Tuna is massively important for many Pacific island nations. Kiribati, a country whose land mass is only 0.02% of its total area (the rest is sea), gets about 30% of its GDP from tuna fishing. Not that the I-Kiribati (people from Kiribati, that is) catch much of that themselves: most of it is caught by fishers from other countries, like Japan, Spain, and the United States, who pay Kiribati for the right to fish in its national waters.
Actually, to just call it "tuna" is misleading, because there are several species of it. If you have ever had a tuna sandwich you will probably have eaten skipjack tuna. It is the cheapest, least tasty, but also the most abundant tuna species: the IUCN is not particularly concerned about it, and the FAO assesses we can catch some more of it without depleting its stock (pdf). The species in the pack in the picture, yellowfin, is doing less well: the IUCN labels the species "near threatened", and the FAO argues against catch increases of this species. Other species are doing worse or much worse than that: bigeye tuna, for instance, is labelled "vulnerable" 1.
Save the apples, don't eat pears
So we should all eat skipjack instead instead of yellowfin and bigeye, right? If only life were that simple. Yellowfin and bigeye are often caught as so-called bycatch of skipjack tuna. Many fishers use Fish Aggregating Devices (FADs) that attract all kinds of fish, starting from small fry all the way up the food chain to several species of tuna. When this includes a school of tuna, fishers draw a purse seine net around the FAD and haul in their bounty. Fishing this way, you are likely to catch a lot of skipjack, yellowfin and bigeye at once, where the yellowfin and bigeye you catch is probably still young and difficult to separate from the adult skipjack. And hence yellowfin and bigeye often end up in a tuna sandwich at a young age where they could have had a glorious career as sushi or tuna steak.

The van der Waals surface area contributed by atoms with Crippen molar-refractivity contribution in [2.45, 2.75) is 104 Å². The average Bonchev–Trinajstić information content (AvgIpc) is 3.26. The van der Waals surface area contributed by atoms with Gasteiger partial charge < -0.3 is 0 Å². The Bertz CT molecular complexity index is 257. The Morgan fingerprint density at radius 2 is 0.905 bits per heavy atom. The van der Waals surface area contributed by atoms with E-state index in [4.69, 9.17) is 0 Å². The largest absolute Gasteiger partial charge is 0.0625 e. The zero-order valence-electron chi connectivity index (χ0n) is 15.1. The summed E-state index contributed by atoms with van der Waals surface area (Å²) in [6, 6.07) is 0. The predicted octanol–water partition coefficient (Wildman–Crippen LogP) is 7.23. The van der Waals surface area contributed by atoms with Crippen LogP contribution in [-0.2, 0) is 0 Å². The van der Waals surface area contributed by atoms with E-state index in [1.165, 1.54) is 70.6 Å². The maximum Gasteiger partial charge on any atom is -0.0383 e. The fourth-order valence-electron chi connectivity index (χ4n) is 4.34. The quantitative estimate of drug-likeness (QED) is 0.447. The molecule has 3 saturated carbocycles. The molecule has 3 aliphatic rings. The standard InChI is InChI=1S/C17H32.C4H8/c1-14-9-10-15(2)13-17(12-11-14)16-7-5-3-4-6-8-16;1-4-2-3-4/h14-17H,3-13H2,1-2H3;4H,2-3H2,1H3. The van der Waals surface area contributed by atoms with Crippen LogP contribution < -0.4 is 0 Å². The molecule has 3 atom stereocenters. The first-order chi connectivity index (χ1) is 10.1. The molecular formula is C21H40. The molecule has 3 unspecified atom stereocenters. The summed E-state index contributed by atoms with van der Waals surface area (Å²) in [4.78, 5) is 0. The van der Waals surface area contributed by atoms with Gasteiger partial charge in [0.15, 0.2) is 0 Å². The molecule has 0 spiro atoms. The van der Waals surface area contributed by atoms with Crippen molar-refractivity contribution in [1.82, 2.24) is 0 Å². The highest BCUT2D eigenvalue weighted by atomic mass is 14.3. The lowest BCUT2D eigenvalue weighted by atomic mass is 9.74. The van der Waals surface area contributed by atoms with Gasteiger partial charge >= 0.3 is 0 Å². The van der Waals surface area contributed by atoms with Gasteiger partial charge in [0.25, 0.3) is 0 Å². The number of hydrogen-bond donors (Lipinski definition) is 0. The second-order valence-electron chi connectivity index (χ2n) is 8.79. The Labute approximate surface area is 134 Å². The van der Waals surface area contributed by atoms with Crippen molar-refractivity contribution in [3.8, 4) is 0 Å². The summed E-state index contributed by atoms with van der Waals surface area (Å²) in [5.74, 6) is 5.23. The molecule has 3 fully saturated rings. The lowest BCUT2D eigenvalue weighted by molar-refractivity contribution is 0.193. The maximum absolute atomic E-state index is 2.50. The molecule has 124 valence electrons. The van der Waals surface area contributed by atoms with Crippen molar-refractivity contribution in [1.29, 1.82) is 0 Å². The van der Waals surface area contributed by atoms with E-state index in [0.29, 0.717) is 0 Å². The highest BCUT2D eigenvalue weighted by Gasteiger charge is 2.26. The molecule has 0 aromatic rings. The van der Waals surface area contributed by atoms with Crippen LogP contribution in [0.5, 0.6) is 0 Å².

Therefore, the FAO recommends not to increase skipjack catches: not because it is concerned about skipjack stocks, but because catching more skipjack will likely have a negative impact on stocks of yellowfin and bigeye. So perhaps to preserve yellowfin and bigeye stocks, the last thing one should do is buy skipjack tuna.
Governments have used all kinds of different policy instruments to manage fisheries, such as days-at-sea restrictions, or individual transferable quota, or a variety of gear regulations. Such instruments, however, are not everywhere as easy to implement, and governments are in a difficult situation themselves. It is often difficult to observe how much fishers have caught. Moreover, if Kiribati limits its tuna catch in order to preserve tuna stocks for the future, fishers gladly move on to the next Pacific Island Nation to fish there. Perhaps retailers, NGOs, and consumers should step in? We could reward fishers who fish more selectively with some certification scheme: guilt-ridden consumers may be willing to pay some extra for guilt-free tuna. But what if that simply increases demand for fish, and thereby fishing pressure?
|Note the neat batik BESTTuna shirts - courtesy of our Bogor partners|
Last week I was in Bogor, Indonesia, to discuss this problem with colleagues from Wageningen University and other institutes. We were at the kick-off of BESTTuna, a project of Wageningen University together with many other organisations, including Bogor Agricultural University, University of the South Pacific, University of the Philippines, University of California, Santa Barbara, WWF, and Anova Seafood. The objective of BESTTuna is to look deeper into the management problem with skipjack, yellowfin, and bigeye tuna, considering the different countries involved, the different fishing techniques, the companies involved, NGOs, fishers, and so on. Should Indonesia introduce individual tradable quota? Will MSC certification give fishers an incentive to fish sustainably or will it only enhance fishing pressure as green consumers can start eating tuna with a seemingly clear conscience? How can we make sure that Pacific Island Nations cooperate to manage their tuna stocks sustainably? It's a complex, but therefore also fascinating problem - and it's one of those problems you're reminded of every time you enter the supermarket.
One of the most depressing cases of tuna overfishing is the southern Pacific bluefin tuna. It is currently at no more than about 15% of its 1973 stock. Bluefin, however, is quite a different story than the species I describe in this post.↩